Markets have been abuzz with India’s new Bill, “The Cryptocurrency Regulation of Official Digital Currency Bill 2021”. The Bill would ban all private cryptocurrency in India. It has already had an impact on prices, with key cryptocurrencies seeing their prices drop even before the Bill was passed.
On November 30, Union Finance Minister Nirmala Sitharaman stated that the Bill would only be introduced to Parliament after approval by Cabinet.
The Bill proposes that the Reserve Bank of India (RBI), create a digital currency called a Central Bank Digital Currency or CBDC. It also makes exceptions to encourage the technology behind cryptocurrency.
Let’s talk about the RBI issuing a cryptocurrency .
How will a CBDC get created? Is the RBI going to use its centralised ledger or the decentralised blockchain model? A centralised system is more manageable, while a decentralised system is more efficient. Rainer Boehme (a professor at University of Muenster) and Raphael Auer, BIS economist, discussed in their research note the different technologies that could be used to create a CBDC. The RBI will have to draw on global experience and create its own technology based on the context and history.
Is the CBDC to be sold wholesale or retail? A wholesale CBDC is a digital currency that financial institutions can use, while a retail CBDC is a digital currency that the general public can use. A wholesale CBDC is a digital currency that financial institutions can use to transact in central bank money and settle their accounts. Many of this activity can be digitized, with central bank reserves being used by institutions to settle transactions. Even if the RBI switches from digital reserves to wholesale CBDC it may not affect the overall development.
The real deal is creating a retail CBDC. This will allow for multiple interrelated questions about distribution, bank stability and technology mediums. The RBI utilizes the vast currency vault and network of bank branches to distribute physical banknotes. While it is possible to use the current system for distribution of CBDC, the central bank issues CBDC directly to the public.
We have seen people open accounts at their banks, which can be used to access banknotes. The RBI can use technology to open bank accounts and distribute CBDC directly to its customers. Technology allows people to open accounts with the RBI to directly invest in government securities. Similar accounts can also be opened to issue the CBDC.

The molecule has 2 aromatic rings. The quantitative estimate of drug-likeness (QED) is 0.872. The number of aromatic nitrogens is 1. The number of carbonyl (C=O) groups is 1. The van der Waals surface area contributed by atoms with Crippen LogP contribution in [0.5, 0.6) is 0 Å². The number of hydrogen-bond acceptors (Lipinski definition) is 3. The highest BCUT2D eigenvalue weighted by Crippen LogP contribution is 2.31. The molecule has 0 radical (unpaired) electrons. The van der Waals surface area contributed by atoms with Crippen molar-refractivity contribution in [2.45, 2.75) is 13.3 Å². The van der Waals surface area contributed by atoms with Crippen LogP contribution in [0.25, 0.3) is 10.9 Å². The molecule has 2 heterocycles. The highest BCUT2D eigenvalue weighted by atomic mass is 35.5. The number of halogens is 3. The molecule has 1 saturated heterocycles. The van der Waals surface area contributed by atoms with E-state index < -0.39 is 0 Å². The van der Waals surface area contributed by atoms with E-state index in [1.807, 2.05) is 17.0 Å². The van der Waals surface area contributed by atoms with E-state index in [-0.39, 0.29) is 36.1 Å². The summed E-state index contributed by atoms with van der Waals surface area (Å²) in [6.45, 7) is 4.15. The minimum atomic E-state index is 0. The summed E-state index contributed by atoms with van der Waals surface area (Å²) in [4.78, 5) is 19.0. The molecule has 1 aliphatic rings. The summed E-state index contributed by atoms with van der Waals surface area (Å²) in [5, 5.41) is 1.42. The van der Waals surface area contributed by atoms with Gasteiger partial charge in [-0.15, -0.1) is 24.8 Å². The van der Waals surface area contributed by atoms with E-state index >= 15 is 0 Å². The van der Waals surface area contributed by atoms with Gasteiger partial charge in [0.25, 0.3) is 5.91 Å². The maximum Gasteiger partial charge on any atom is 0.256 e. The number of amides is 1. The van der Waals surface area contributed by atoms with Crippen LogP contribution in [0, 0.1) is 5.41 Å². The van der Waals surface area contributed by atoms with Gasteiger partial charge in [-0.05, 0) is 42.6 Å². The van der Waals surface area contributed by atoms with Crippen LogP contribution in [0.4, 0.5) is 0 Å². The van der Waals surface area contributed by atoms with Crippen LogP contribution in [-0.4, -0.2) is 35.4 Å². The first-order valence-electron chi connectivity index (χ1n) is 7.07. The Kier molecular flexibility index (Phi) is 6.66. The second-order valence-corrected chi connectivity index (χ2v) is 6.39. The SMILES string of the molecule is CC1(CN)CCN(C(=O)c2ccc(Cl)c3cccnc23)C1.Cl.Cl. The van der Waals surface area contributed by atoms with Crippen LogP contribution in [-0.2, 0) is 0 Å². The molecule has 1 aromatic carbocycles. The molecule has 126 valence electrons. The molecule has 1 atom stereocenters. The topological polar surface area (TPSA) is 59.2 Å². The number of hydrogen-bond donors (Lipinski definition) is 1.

This direct distribution model can cause instability in the banking sector. Public deposits are a major liability for banks, and banks are often seen to be its guardians. There is a high chance that the CBDC will be distributed directly by the RBI to individuals. What could be safer than keeping one’s money with a central bank? The transfer of deposits could lead to a bank run and cause instability in the banking system. Deposits, which are an essential part of their liabilities, also go to the banks.
This will lead to the central bank becoming a narrow bank. This is a strategy that has long been promoted as a way to end the banking crisis. A bank that does not lend but invests its deposits in the most secure securities is called a narrow bank. The RBI invests its assets in the most secure securities. Commercial banks will be like other financial institutions that rely more heavily on bonds to meet their liabilities.
How can people get RBI-issued CBDCs. People can hold money and make payment in many ways right now. They have RBI-issued cash in their wallets. They also have digital cash issued to them by their banks in mobile wallets that are operated by the bank or another payment provider.
How will this all work in the case of a CBDC-issued by the RBI? Is the RBI going to create its own wallet? What will happen to the existing wallets that are provided by other services? Anyone can hold physical cash. This ensures anonymity and privacy in transactions. Digital money requires only a phone and an internet connection. All transactions leave a digital footprint. There will always be people without a phone or internet connection. While private options may exclude certain people, public options must be inclusive.
It is also important to take into account the cases where technology fails and people still have the ability to pay. People often pay in cash even when digital payment platforms are not available. These cases can be ignored by private digital payment options, but public digital payments made by the RBI must take into account all possible scenarios.
What will the impact of a CBDC in monetary policy? In a speech , Fabio Panetta from the European Central Bank stated that central banks lose control over monetary policy if there is less physical cash. Panetta believes that central banks like the ECB need to issue a digital currency. Sajjid Chinoy, JP Morgan expands the discussion and writes about the impact of private cryptocurrencies upon fiscal and monetary policy. He believes that private cryptocurrencies can undermine the effectiveness and efficiency of monetary policies, which will increase fiscal policy’s ability to stabilize economies. This will lead to capital outflows, as money flows to these cryptocurrencies.
India’s cash usage has not fallen and we will ban private cyptocurrencies. So Panetta’s view and Chinoy’s add to the list. The Bill will allow for the creation of a digital currency, which presents many challenges that will be of interest to monetary policy researchers.